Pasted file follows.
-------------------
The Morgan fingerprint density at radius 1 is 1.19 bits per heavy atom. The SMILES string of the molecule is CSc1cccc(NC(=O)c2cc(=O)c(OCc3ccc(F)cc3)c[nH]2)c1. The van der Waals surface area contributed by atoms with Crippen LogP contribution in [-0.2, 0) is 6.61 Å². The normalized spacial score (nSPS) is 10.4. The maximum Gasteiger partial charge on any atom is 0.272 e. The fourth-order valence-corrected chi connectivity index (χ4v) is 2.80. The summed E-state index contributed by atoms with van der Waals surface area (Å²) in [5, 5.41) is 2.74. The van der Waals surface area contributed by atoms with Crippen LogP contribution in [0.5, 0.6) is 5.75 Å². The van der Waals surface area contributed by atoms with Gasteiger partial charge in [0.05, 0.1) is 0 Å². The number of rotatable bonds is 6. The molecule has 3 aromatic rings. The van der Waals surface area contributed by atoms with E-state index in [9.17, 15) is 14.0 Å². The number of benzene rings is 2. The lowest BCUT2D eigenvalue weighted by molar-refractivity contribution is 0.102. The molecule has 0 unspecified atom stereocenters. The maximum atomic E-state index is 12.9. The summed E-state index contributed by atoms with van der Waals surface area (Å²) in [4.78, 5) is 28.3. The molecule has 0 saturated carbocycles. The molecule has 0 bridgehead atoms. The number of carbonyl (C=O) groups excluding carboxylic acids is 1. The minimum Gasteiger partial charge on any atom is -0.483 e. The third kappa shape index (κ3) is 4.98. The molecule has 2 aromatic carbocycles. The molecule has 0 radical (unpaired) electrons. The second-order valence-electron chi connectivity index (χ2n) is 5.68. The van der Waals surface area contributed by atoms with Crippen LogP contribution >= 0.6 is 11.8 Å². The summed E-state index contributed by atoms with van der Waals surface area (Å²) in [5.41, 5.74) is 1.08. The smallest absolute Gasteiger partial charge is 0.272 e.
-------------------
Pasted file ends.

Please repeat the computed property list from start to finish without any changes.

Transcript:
The Morgan fingerprint density at radius 1 is 1.19 bits per heavy atom. The SMILES string of the molecule is CSc1cccc(NC(=O)c2cc(=O)c(OCc3ccc(F)cc3)c[nH]2)c1. The van der Waals surface area contributed by atoms with Crippen LogP contribution in [-0.2, 0) is 6.61 Å². The normalized spacial score (nSPS) is 10.4. The maximum Gasteiger partial charge on any atom is 0.272 e. The fourth-order valence-corrected chi connectivity index (χ4v) is 2.80. The summed E-state index contributed by atoms with van der Waals surface area (Å²) in [5, 5.41) is 2.74. The van der Waals surface area contributed by atoms with Crippen LogP contribution in [0.5, 0.6) is 5.75 Å². The van der Waals surface area contributed by atoms with Gasteiger partial charge in [0.05, 0.1) is 0 Å². The number of rotatable bonds is 6. The molecule has 3 aromatic rings. The van der Waals surface area contributed by atoms with E-state index in [9.17, 15) is 14.0 Å². The number of benzene rings is 2. The lowest BCUT2D eigenvalue weighted by molar-refractivity contribution is 0.102. The molecule has 0 unspecified atom stereocenters. The maximum atomic E-state index is 12.9. The summed E-state index contributed by atoms with van der Waals surface area (Å²) in [4.78, 5) is 28.3. The molecule has 0 saturated carbocycles. The molecule has 0 bridgehead atoms. The number of carbonyl (C=O) groups excluding carboxylic acids is 1. The minimum Gasteiger partial charge on any atom is -0.483 e. The third kappa shape index (κ3) is 4.98. The molecule has 2 aromatic carbocycles. The molecule has 0 radical (unpaired) electrons. The second-order valence-electron chi connectivity index (χ2n) is 5.68. The van der Waals surface area contributed by atoms with Crippen LogP contribution >= 0.6 is 11.8 Å². The summed E-state index contributed by atoms with van der Waals surface area (Å²) in [5.41, 5.74) is 1.08. The smallest absolute Gasteiger partial charge is 0.272 e.